versus 0   0  0  0  1  1  1  2   2  2  2  1  1  1  0   0  0  0  0  0  0
  T3

Thus, to generalize, for a Pn j chip, and a target containing a substitution at position a, the best-match set of probes will contain 1 mismatch from a−1 to a−k, 0 at a, and 1 mismatch from a+1 to a+m, where k−j−1 and m=n−j. For P7 4, k=3 and m=3, and so the 1 mismatch zone is from a−1 to a−3, and from a+1 to a+3, with no mismatch at a, the interrogation position.

The effects of multiple substitutions are additive. Thus, for example, using a P16 10 chip and a target containing substitutions at positions a and b, where k is 9 and m is 6, the effect of the substitution at a is to give 1 mismatch from a−1 to a−9, and from a+1 to a+6. The substitution at b will give 1 mismatch from b−1 to b−9, and from b+1 to b+6. If a and b are at positions 100 and 108, their effect is the sum, as shown in Table 10.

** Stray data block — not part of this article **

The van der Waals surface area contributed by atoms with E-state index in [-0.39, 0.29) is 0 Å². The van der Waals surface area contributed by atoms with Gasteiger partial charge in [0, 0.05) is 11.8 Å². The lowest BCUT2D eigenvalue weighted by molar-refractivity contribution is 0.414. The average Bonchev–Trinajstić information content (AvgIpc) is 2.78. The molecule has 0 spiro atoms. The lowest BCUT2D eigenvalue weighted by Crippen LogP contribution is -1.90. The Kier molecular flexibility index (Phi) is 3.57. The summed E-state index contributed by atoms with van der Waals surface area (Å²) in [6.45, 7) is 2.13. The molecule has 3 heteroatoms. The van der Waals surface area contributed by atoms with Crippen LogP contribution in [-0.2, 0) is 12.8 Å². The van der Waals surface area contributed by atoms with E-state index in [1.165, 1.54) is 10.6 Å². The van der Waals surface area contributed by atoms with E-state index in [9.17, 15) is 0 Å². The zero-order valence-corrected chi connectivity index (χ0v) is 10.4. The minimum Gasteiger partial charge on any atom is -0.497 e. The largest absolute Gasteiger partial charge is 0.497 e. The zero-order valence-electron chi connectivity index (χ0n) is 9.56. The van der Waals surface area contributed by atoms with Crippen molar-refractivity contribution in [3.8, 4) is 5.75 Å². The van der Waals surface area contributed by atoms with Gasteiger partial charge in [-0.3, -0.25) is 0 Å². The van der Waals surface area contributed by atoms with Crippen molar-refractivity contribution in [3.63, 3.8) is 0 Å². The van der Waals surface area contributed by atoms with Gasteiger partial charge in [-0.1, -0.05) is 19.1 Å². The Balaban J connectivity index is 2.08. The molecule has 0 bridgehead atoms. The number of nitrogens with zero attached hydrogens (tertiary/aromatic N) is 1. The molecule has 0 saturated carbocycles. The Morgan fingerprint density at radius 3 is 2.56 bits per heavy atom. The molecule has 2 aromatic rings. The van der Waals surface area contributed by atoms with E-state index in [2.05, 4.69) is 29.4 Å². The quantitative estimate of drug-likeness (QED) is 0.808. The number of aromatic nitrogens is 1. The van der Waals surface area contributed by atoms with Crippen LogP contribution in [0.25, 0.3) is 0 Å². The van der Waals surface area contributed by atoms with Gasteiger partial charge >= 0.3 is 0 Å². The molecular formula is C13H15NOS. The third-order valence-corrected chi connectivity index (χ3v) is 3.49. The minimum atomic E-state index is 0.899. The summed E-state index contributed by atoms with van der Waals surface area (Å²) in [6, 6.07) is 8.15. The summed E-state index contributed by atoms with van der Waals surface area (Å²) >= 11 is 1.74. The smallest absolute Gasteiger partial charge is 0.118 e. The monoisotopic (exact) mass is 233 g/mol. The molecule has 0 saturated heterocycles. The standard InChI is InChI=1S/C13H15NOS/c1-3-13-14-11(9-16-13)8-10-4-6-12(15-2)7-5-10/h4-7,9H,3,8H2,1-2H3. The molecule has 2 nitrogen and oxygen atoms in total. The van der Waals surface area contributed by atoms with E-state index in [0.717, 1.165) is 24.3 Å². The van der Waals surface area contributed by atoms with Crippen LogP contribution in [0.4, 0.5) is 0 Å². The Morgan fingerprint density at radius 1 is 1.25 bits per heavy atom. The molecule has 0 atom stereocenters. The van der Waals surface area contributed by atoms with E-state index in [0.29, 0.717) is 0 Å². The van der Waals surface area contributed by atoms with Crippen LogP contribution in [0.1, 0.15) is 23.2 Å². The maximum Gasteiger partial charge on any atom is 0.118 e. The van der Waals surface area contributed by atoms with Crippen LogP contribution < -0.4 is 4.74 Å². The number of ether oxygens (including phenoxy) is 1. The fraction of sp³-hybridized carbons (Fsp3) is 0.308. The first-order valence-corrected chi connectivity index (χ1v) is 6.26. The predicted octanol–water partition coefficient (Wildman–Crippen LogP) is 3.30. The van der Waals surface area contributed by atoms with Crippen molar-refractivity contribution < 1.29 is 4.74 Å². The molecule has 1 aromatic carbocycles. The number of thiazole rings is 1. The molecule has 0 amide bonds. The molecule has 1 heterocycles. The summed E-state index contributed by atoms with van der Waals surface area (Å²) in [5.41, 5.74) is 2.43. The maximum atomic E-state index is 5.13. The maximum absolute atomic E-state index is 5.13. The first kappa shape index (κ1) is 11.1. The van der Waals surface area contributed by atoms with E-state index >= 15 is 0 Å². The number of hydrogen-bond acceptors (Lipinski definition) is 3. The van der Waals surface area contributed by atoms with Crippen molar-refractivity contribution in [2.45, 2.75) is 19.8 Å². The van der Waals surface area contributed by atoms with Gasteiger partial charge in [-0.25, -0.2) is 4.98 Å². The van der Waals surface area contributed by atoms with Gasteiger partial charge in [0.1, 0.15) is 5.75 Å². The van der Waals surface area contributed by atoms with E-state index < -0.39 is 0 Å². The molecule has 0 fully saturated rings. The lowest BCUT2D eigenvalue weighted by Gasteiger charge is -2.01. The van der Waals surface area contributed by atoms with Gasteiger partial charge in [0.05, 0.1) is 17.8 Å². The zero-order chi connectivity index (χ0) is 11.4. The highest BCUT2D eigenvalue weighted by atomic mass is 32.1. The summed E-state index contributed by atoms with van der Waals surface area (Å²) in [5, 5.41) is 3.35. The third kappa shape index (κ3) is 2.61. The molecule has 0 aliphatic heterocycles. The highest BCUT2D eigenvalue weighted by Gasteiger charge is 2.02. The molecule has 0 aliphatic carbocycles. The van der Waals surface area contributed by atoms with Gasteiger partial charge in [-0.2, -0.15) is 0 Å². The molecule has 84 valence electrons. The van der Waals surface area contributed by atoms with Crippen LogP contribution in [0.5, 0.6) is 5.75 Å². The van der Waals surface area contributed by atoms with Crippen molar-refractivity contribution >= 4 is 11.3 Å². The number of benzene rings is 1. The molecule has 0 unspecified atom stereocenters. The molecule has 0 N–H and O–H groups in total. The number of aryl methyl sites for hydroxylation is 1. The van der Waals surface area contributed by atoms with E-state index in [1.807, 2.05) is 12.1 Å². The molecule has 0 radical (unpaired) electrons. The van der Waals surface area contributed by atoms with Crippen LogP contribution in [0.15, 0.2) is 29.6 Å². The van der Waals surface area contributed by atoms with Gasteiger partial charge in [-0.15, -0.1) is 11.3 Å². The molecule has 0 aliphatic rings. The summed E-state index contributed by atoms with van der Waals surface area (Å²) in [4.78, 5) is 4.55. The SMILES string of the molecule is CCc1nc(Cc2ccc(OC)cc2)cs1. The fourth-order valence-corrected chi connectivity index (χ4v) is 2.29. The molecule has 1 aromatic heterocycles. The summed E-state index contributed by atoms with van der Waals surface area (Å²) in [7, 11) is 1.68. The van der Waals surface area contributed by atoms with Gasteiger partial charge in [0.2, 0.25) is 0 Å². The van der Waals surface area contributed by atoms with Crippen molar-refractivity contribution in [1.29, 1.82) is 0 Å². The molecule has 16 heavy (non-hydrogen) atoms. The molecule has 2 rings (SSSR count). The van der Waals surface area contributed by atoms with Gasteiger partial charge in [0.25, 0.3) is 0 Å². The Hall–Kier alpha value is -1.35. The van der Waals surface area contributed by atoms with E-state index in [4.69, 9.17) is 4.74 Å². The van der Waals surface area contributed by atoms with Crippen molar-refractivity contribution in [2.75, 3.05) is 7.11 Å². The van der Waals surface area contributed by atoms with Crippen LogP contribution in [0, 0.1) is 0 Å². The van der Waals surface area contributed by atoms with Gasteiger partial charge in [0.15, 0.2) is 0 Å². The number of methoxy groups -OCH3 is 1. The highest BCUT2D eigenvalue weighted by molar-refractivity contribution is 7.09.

TABLE 10
Effects of Multiple Substitutes
Position Mismatches
91-98 1
 99 2
100 1
101-106 2
107 1
108 0
109-114 1

Thus, given a hybridization pattern, the location of substitution mutations can be done as follows.

(a) The first step is to hybridize a Pn j chip with the reference target, and another Pn j chip with the unknown target. Alternatively, a single Pn j chip could be hybridized with a mixture of differently labeled reference and unknown targets (e.g., a red-fluorescent reference target and a green-fluorescent unknown target). By using a pair of chips, or a pair of suitably labeled targets, one can readily identify probes that contain mismatches and distinguish between 0, 1, 2 and a larger number of mismatches.

(b) A substitution at location a is identified by the presence of a 1-mismatch zone that is n-residues long except for a 0-mismatch cell at residue a. The probe giving the highest intensity at residue a identifies the substitution.